• I Am Pilgrim: A Thriller Terry Hayes – Could not put this down.  A page turner from the first word.

  • My Struggle Book 3 – I can’t get enough of these books. Serious masterpiece.

  • Still-Alice-Lisa-Genova – A brilliant woman who also happens to be Harvard Professor finds out she has early age Alzheimers at 50.  What happens, what goes through her head (and doesn’t), how people around her react, how the family deals with it and all the heartbreaking issues surrounding an incurable disease.  Quick read.

  • Orphan-Train-Christina-Baker-Kline –  A page turner about a time in history when children were picked up by the Childrens Aid Society and shipped out to random families with hope that it would just work out.  A roof above their head.  Doesn’t always work that way.  This book goes back and forth from the past to the present about two women who although years apart have in many ways shared the same history.  A good beach read.

  • My-Struggle-Book 2: A Man-Love – Second installation of the 3700 book written by Karl Ove Knausgaard and I can hardly wait for the book 3.

  • The Splendid Things We Planned : A Family Portrait Blake Bailey – Page turning memoir about a mans life and his doomed brother.  No matter how much you love a person and try to help a person they sometimes do not want to help themselves.  Great read.

  • My Struggle: Book 1 – Karl Ove Knausgaard – I loved this book.  There are 6 books to complete this series.  One of the most incredible books I have ever read.

  • Helen Oyeyemi: Boy, Snow, Bird: A Novel – I wanted to love this book. There are 3 sections. The first one pulled me in but I found that the second and third were not as interesting. A topic worth writing race issues is interesting but the book rambled. Alas.

  • Andrea Portes: Bury This – A 25 year old unsolved town murder inspires a group of college kids to make a documentary around it with the belief that with the tools we have today that it can be solved. The writing is unique. Rapid short sentences that keeps the reader engaged. Super sad story.

  • Susan Minot: Thirty Girls – This is based on a true story of a group of young women who were taken by the Kony LRA rebels in Africa while living and studying at a church. We follow a journalist and her experience on reporting about the girls who have survived by escaping. Learning about their traumatic experiences is heartbreaking. How and why this continues to go on in Africa is mind-boggling. I would have preferred Minot to spend more time with those girls than getting inside the journalists head. Regardless I really am glad I read this book. It is an absolutely worthy read.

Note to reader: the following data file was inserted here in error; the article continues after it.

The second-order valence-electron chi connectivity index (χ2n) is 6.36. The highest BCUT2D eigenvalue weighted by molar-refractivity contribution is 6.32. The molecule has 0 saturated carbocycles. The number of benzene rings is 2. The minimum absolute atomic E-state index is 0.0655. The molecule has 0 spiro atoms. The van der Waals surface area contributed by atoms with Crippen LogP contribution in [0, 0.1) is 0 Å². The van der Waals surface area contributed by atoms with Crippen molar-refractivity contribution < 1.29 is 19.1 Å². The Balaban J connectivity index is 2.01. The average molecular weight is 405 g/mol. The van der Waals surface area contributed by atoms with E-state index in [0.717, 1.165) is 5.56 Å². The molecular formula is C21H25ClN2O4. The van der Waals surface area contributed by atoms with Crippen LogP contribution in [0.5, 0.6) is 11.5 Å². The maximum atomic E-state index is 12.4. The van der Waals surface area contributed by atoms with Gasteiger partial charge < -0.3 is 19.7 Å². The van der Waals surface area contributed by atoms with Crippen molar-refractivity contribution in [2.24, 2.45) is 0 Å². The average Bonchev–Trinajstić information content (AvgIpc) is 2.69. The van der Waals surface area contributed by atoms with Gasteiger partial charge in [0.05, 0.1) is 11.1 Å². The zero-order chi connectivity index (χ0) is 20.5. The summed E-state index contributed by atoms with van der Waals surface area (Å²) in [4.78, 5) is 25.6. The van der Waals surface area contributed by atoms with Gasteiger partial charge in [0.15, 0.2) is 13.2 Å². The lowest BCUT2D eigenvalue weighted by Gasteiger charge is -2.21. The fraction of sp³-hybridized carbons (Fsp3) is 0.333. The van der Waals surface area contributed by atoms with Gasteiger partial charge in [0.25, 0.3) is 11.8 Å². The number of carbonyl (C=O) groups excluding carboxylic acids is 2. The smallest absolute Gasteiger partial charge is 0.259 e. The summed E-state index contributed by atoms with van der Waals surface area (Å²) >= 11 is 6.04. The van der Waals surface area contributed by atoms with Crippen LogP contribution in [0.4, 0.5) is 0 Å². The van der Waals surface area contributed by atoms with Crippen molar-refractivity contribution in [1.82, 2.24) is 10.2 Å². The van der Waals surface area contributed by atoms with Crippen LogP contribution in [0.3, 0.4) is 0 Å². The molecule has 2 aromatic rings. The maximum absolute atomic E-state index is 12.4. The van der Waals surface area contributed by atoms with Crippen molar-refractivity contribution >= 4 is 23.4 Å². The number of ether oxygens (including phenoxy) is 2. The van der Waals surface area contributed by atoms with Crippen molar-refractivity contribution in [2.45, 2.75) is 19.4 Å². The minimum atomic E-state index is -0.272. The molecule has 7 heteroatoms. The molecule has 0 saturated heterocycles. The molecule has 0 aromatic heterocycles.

• Anna Quindlen: Still Life with Bread Crumbs: A Novel – A simple story about life, love and art. A 60 year old woman still evolving and finding herself. Really enjoyed it.

  • Jean Hanff Korelitz: You Should Have Known – This book comes out on March 18th. The book moves fast with lots of twists and turns. A psychiatrist who has just written about how you should have known you were in a bad relationship finds her husband to not be who she thought he was. The perfect beach read.

  • Bill Bryson: One Summer: America, 1927 – My sister recommended this book. What happened that summer from baseball to Lindbergh and aviation to Henry Ford, Calvin Coolidge, Hoover, prohibition, Mt Rushmore, talking movies, theater, Al Capone and the first ponzi scheme. A great historic read.

  • Kim Malone Scott: Virtual Love – Not sure how I stumbled on this book but I am glad that I did. The book is about a woman trying to figure out her life. She was an entrepreneur and closed her company. She moved to SF to work at Google and run the Ad Sense division. She is in bad male relationships and needs to figure out why so she can get in a good one. There are a lot of thoughts bouncing around her head in regards to her personal struggles. Truly enjoyable well written insightful book.

  • Jhumpa Lahiri: The Lowland – I had read both the Namesake and Lahiri’s short stories and I felt both of those books were so much better than the Lowland. There was not on character I liked. None of them lived in the future or the present they all lived in the past. Their lives were just utterly depressing. Also the book was way too long. It is certainly a saga about the turmoil in Calcutta in the 60’s and the havoc it wreaked on one family in the post. Perhaps if they all had sought therapy then their lives would have been happier. Would not recommend.

  • Liane Moriarty: The Husband’s Secret – This is a great book for vacation reading. I read it in a day. Engaging characters who are living real lives and each come with their own baggage. I won’t give away the premise of the book but I really enjoyed it.

  • Kate Atkinson: Life After Life: A Novel – I have read most of Atkinson’s books. This was an interesting concept. The book mostly takes place during the world wars yet a bit of a challenge to read. It took me a long time to get into the book and then I decided to soldier through. Many of the chapters are essentially redo’s of the characters life so that in one chapter they end up dying where in another chapter they continue to live due to a few shifts that take place. Each small decision you make has to do with the life you end lead. Interesting but did not love the book as much as I wanted to.